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Australia plans to double mango exports to U.S. in 2016-17

While Australian mangoes only represent a tiny percentage of the U.S. market, the relative newcomer is set to expand its presence in North America this year.

Speaking with the Australian Broadcasting Corporation (ABC), Australian Mango Industry Association (AMIA) CEO Robert Gray said hopes were high the sector could double U.S.-bound shipments this year from last season’s 100 metric tons (MT).

In addition, Northern Territory mangoes are expected to be exported to the market for the first time with four businesses registered from the Katherine region.

“Last year we only used Queensland fruit, which meant we only had half the season to supply,” Gray told the broadcaster.

“The aim this year is to start in October and have product going into the US for the full four or five months of the Australian mango season.”

In June, Gray told www.freshfruitportal.com the industry would also be testing new trade routes into the U.S. market this year.

Australia currently has a testing protocol for mango exports to the country.

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Australia: New CEO for AHEA

The Australian Horticultural Exporters Association (AHEA) expects its recently appointed CEO Dominic Jenkin will make a significant contribution to the organization and the country’s produce trade.

Having started in the role on July 1, Jenkin brings diverse experience to the group, ranging from farming and extension through to exports and consulting.

The new executive holds a Masters of Agricultural Science, Bachelor of Engineering and has a family background in citrus production and export.

“Dominic has a wealth of experience in the export sector working in the family export operations, as well as private enterprises and peak industry bodies,” said AHEA chairman David Minnis.

“I look forward to working with Dominic advancing the interests of traders in the third largest agricultural industry in Australia.

“The Association which is self funded from its members has just celebrated 30 years of operations and represents a body so often overlooked by Government and industry bodies but yet is so important if Australia’s exports in horticulture are to grow.”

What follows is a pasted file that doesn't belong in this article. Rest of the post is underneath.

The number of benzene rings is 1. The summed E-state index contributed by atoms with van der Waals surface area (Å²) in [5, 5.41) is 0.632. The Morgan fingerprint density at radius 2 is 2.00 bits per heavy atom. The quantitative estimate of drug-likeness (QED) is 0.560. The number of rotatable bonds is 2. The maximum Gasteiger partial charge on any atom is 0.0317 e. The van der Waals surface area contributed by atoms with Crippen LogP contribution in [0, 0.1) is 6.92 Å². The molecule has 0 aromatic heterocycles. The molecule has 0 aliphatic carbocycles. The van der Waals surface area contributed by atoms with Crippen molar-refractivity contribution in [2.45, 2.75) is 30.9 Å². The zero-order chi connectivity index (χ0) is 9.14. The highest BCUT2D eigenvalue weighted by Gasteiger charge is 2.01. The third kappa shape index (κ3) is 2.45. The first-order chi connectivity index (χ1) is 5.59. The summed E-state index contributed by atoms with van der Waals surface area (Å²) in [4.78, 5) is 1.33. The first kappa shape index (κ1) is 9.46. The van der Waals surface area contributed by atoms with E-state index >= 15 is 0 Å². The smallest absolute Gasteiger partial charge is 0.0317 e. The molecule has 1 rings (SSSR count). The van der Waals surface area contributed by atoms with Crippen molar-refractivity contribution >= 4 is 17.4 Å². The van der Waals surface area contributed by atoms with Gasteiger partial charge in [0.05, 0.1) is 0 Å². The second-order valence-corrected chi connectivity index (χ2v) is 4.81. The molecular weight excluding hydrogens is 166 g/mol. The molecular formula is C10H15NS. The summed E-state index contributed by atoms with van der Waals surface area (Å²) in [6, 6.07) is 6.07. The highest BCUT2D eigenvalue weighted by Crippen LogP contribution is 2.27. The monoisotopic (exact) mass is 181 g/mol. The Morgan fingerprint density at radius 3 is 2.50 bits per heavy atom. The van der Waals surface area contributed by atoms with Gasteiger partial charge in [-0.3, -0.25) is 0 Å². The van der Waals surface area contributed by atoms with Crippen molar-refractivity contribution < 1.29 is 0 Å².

Jenkin said he took on the role seeking to foster “greater collaboration across the value chain to support and strengthen Australia’s competitive advantage in trade of horticultural produce”.

Photo: www.shutterstock.com

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Seedless mandarins to become market standard in Australia, says Freshmax exec

With small volumes of Sumo Citrus, Gold Nugget and Tang-Gold mandarins set to hit the market this season, Freshmax Australia is peeling ahead of the curve when it comes to consumer trends Down Under. But the company’s ambitious planting program includes an export strategy too, as GM for category and integrated supply Andrew Maughan tells Freshfruitportal.com.

With its “lumpy-bumpy” skin the Sumo Citrus-branded mandarin is a far cry from the smooth citrus normally seen at the supermarket, but that’s exactly the kind of point of difference Freshmax is looking for.

After all, Maughan says the company is now reaping the fruits of labor that has been ongoing for the last 10 years to grow and market protected varieties.

It’s a philosophy that spans a wide range of produce items under the group’s umbrella, and in citrus the big bet has been on seedless cultivars.

“We think that seedless easy peelers will become market standard in Australia in the not too distant future, and it’ll be non-negotiable to have seedless or very low-seeded fruit in this marketplace,” the executive says.

“In Australia we’re only just starting to get these seedless varieties into commercial volumes.

“There’s been exceptional growth in demand for easy peel and seedless fruit. It’s a rapidly growing category through North America, Europe and the U.K.”

Freshmax licenses the Sumo Citrus variety from Suntreat Packing & Shipping Co.in California, and the ultimate goal is to be a counterseasonal supplier back into the North American market while also working with the partner to aim for year-round supply into a variety of Asian countries.

Freshmax's Sumo Citrus-branded fruit

Freshmax’s Sumo Citrus-branded fruit

“This year we intend to be doing a few shipments in a small trial back into North America with both airfreight and seafreight. We did a little bit of airfreight last year, but that becomes cost-prohibitive when you start talking large volumes.

“We’ve commenced some small export programs into Southeast Asia, and done more work with developing export markets.

But with only around 25-30% of the 150 hectares of Sumo Citrus actually producing fruit, the bulk of volume will be staying in Australia for now.